Britain's top share index edged lower on Wednesday, having hit two-month highs in the previous session, with US markets closed for a holiday and investors pausing ahead of the Bank of England rates decision due on Thursday.
By 09:51 SA time, London's blue chip index was down 11.67 points, or 0.2 percent, at 5,676.06, after hitting its highest close since early May on Tuesday and having risen 8.6 percent in three trading days as investors readied themselves for more economic stimulus after surprise action last week at an European Union summit to tackle the euro zone debt crisis.
Trading was thin on Wednesday as US markets are closed for the Independence Day holiday.
Banks, whose balance sheets remain under fierce scrutiny but which had been among the sharpest risers over the past three session's as appetite for risk rose, retreated in profit taking, with scandal-hit Barclays down 0.4 percent.
The UK-lender will again take centre stage as the Libor fixing scandal rumbles on with former Barclays CEO Bob Diamond, who only quit on Tuesday, scheduled to appear in front of the Treasury Select Committee answering questions to his role, with traders wondering which politicians he could potentially implicate in the scandal.
The FTSE 100 was also nearing technical resistance providing food for thought for investors who have enjoyed gains over the last few sessions, which has seen the index approach the 61.8 percent retracement of the fall from mid-March, when Spain reignited euro zone debt concerns, to the index's recent low in early June.
The index was also nearing overbought levels, according to its relative strength indicator, as investors had made a beeline for riskier assets since Friday after the EU's crisis-fighting deal helped put gloss on what had been a dire quarter for equity markets, which had retreated in unison on euro zone debt fears.
Weakening macro economic data and falling inflation as well as Friday's crisis fighting measures from the EU has fuelled hopes of rate cut by the European Central Bank and further stimulus measures from the BoE, when they both make their respective interest rate announcements on Thursday.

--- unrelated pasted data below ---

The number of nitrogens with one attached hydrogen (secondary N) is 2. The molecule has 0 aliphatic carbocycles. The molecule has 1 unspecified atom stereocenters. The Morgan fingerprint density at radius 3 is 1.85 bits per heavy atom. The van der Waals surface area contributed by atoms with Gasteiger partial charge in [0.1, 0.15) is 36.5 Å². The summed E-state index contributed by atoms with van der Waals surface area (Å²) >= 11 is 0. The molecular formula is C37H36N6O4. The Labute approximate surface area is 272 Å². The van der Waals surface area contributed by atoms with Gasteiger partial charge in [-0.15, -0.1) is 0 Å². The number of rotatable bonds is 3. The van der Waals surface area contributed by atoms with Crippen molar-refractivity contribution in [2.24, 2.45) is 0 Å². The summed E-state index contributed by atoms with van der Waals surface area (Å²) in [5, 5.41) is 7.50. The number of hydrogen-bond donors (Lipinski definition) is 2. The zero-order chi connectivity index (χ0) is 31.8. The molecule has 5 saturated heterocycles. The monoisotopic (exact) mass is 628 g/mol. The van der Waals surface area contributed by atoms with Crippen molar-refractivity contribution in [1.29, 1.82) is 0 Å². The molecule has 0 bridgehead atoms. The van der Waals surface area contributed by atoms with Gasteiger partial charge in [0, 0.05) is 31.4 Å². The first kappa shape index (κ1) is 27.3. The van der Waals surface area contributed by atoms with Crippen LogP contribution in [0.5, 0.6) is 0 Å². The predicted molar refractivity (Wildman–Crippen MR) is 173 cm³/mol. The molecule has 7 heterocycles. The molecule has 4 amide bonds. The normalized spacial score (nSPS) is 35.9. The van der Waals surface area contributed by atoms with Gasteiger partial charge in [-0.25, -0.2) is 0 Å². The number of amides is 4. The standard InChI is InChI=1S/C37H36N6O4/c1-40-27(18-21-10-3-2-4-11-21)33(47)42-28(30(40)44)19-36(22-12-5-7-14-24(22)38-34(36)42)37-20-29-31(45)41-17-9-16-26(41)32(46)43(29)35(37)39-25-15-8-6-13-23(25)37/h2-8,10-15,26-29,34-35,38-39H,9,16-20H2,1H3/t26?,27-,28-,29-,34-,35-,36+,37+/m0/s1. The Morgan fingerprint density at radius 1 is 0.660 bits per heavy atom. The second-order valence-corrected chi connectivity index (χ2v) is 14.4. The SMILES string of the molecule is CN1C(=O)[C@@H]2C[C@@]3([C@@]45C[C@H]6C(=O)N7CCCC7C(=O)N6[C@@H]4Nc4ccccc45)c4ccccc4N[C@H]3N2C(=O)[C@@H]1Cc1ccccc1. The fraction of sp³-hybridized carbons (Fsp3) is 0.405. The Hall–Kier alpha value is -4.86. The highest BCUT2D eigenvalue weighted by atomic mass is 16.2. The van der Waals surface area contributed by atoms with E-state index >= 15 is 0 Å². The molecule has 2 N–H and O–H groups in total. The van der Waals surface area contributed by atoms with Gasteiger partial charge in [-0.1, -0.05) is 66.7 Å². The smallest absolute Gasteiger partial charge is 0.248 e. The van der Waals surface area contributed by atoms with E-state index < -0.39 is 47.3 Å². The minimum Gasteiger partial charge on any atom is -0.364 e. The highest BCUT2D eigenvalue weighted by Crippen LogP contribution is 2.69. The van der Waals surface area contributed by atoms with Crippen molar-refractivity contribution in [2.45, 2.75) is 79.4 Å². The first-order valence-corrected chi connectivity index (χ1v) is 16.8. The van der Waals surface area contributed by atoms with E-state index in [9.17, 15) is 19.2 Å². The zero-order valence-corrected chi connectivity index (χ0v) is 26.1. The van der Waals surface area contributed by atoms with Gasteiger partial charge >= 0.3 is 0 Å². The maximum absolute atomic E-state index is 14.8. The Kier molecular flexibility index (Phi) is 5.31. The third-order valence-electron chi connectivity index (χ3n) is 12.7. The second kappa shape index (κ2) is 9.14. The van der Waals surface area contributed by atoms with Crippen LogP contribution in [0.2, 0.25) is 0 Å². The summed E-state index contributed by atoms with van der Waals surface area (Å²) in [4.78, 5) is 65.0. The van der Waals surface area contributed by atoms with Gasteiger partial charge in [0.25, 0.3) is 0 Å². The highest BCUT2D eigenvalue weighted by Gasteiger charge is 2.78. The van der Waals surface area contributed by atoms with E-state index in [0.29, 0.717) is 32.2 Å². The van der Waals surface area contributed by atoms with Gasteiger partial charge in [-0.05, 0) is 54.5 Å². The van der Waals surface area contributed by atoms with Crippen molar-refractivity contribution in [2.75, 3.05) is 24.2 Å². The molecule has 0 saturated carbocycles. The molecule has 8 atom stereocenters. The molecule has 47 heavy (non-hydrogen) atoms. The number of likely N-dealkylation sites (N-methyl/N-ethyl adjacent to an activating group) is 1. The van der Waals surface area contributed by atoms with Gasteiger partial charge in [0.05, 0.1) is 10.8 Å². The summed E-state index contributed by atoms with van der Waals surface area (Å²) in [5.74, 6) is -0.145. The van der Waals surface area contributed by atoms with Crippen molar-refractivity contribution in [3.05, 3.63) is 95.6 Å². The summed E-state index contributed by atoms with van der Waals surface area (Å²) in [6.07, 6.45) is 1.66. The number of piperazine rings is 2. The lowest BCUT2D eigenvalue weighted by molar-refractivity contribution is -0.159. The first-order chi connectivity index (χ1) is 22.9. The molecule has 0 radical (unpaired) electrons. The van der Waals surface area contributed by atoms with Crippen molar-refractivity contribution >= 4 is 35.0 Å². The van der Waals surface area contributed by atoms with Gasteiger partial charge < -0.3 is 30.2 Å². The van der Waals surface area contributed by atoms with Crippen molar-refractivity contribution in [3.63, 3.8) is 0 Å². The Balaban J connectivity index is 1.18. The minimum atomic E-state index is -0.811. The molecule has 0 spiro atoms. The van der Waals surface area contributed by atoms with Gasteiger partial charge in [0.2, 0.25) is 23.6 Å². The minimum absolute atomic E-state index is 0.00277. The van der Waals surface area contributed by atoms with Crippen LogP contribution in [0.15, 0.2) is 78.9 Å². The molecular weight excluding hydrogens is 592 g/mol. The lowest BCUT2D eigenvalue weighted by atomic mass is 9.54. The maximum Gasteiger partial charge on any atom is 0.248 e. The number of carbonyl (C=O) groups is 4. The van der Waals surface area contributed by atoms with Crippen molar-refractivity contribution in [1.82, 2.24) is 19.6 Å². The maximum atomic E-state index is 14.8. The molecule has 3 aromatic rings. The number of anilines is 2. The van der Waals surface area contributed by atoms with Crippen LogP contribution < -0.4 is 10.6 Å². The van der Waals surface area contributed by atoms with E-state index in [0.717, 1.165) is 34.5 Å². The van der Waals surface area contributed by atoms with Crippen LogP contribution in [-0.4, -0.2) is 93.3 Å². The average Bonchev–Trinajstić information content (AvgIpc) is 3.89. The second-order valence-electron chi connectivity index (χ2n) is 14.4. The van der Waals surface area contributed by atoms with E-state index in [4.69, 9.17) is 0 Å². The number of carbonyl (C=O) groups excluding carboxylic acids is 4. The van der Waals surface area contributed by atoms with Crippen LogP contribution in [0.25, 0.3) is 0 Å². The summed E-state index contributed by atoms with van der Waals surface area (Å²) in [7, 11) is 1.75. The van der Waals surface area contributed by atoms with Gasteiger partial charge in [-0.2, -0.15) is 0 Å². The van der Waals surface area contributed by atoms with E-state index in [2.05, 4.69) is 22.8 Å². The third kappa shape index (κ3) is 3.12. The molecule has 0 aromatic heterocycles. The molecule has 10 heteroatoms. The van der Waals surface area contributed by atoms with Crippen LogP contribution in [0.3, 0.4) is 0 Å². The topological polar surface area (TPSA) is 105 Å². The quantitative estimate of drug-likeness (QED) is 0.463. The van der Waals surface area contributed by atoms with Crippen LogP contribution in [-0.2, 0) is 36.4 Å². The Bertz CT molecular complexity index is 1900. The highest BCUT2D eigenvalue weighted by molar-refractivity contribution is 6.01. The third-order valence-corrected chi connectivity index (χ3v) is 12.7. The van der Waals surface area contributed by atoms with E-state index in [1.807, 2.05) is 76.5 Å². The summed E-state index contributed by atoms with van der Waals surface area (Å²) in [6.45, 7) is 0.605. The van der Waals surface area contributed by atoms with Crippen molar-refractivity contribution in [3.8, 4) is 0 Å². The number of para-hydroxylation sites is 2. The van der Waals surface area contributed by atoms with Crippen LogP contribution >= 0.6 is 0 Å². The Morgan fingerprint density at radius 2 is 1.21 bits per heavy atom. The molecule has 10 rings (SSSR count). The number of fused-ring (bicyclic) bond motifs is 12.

And with the barrier of inflation less of a concern, the door appears to be ajar for policy makers in the UK to step in and attempt to boost flagging growth.
“What the market has been pricing in over the last few days has been some extra monetary stimulus. It seems as though in terms of the BoE more quantitative easing could be on the cards,” said Richard Hunter, head of equities at Hargreaves Lansdown Stockbrokers.
He said equally there is growing hope of a rate cut in Europe and QE3 in the United States, but there remains a slight concern over the second quarter reporting season particularly in the US where Proctor and Gamble and Nike have already underwhelmed.
The earnings outlook remains a worry for investors in UK supermarket retailers too with Tesco and Wm Morrison up to 0.7 percent lower as ING cut its rating on the firms to “sell” and “hold”, respectively.
“UK food retail appears to be an increasingly unattractive sector to invest in with decelerating revenue growth and declining operating margins,” the broker said in a note.
With Wall Street closed, economic data is light but the June UK services PMI is due out at 10:28 SA time with a Reuters poll predicting a reading of 52.8, down from 53.3 in May and, while still in expansion territory, expected to reaffirm the slowing trend. That could support the case for policy action from the Bank of England when it meets on Thursday. - Reuters